3. Hi there I really need help with getting my old divorce case back into court - I am still paying support on a 24 year old who has not been in school since age 16 - now living independent. My visitation with my 14 year old has never been modified; however, when convenient for her I can have him... I am paying past balance from over due support, yet earn several thousand dollars less. I would contact my original attorney but he basically molest me multiple times in Indy when I would visit.. Todd Woodmansee - I had just came out and had know idea what to do... I have heard he no longer practices. Please help1

  4. Yes diversity is so very important. With justice Rucker off ... the court is too white. Still too male. No Hispanic justice. No LGBT justice. And there are other checkboxes missing as well. This will not do. I say hold the seat until a physically handicapped Black Lesbian of Hispanic heritage and eastern religious creed with bipolar issues can be located. Perhaps an international search, with a preference for third world candidates, is indicated. A non English speaker would surely increase our diversity quotient!!!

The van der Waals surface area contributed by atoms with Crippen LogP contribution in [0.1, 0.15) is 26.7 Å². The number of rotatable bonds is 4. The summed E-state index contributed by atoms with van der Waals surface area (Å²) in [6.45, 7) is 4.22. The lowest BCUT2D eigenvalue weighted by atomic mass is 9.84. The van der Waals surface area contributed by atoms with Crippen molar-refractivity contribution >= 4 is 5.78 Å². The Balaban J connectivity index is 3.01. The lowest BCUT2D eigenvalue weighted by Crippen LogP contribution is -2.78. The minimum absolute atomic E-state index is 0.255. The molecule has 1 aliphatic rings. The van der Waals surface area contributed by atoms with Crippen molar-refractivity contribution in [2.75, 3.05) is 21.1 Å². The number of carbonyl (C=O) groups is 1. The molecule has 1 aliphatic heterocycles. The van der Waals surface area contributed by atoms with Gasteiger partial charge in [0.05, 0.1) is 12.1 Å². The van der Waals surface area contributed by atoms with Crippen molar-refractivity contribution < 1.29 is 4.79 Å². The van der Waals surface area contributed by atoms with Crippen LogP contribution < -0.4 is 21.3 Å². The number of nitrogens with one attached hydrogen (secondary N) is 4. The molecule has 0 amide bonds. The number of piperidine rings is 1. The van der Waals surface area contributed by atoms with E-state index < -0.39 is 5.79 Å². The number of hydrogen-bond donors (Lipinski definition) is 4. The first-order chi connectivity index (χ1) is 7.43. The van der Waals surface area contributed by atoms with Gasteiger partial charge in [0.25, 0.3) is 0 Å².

5. First, I want to thank Justice Rucker for his many years of public service, not just at the appellate court level for over 25 years, but also when he served the people of Lake County as a Deputy Prosecutor, City Attorney for Gary, IN, and in private practice in a smaller, highly diverse community with a history of serious economic challenges, ethnic tensions, and recently publicized but apparently long-standing environmental health risks to some of its poorest residents. Congratulations for having the dedication & courage to practice law in areas many in our state might have considered too dangerous or too poor at different points in time. It was also courageous to step into a prominent and highly visible position of public service & respect in the early 1990's, remaining in a position that left you open to state-wide public scrutiny (without any glitches) for over 25 years. Yes, Hoosiers of all backgrounds can take pride in your many years of public service. But people of color who watched your ascent to the highest levels of state government no doubt felt even more as you transcended some real & perhaps some perceived social, economic, academic and professional barriers. You were living proof that, with hard work, dedication & a spirit of public service, a person who shared their same skin tone or came from the same county they grew up in could achieve great success. At the same time, perhaps unknowingly, you helped fellow members of the judiciary, court staff, litigants and the public better understand that differences that are only skin-deep neither define nor limit a person's character, abilities or prospects in life. You also helped others appreciate that people of different races & backgrounds can live and work together peacefully & productively for the greater good of all. Those are truths that didn't have to be written down in court opinions. Anyone paying attention could see that truth lived out every day you devoted to public service. I believe you have been a "trailblazer" in Indiana's legal community and its judiciary. I also embrace your belief that society's needs can be better served when people in positions of governmental power reflect the many complexions of the population that they serve. Whether through greater understanding across the existing racial spectrum or through the removal of some real and some perceived color-based, hope-crushing barriers to life opportunities & success, movement toward a more reflective representation of the population being governed will lead to greater and uninterrupted respect for laws designed to protect all peoples' rights to life, liberty & the pursuit of happiness. Thanks again for a job well-done & for the inevitable positive impact your service has had - and will continue to have - on countless Hoosiers of all backgrounds & colors.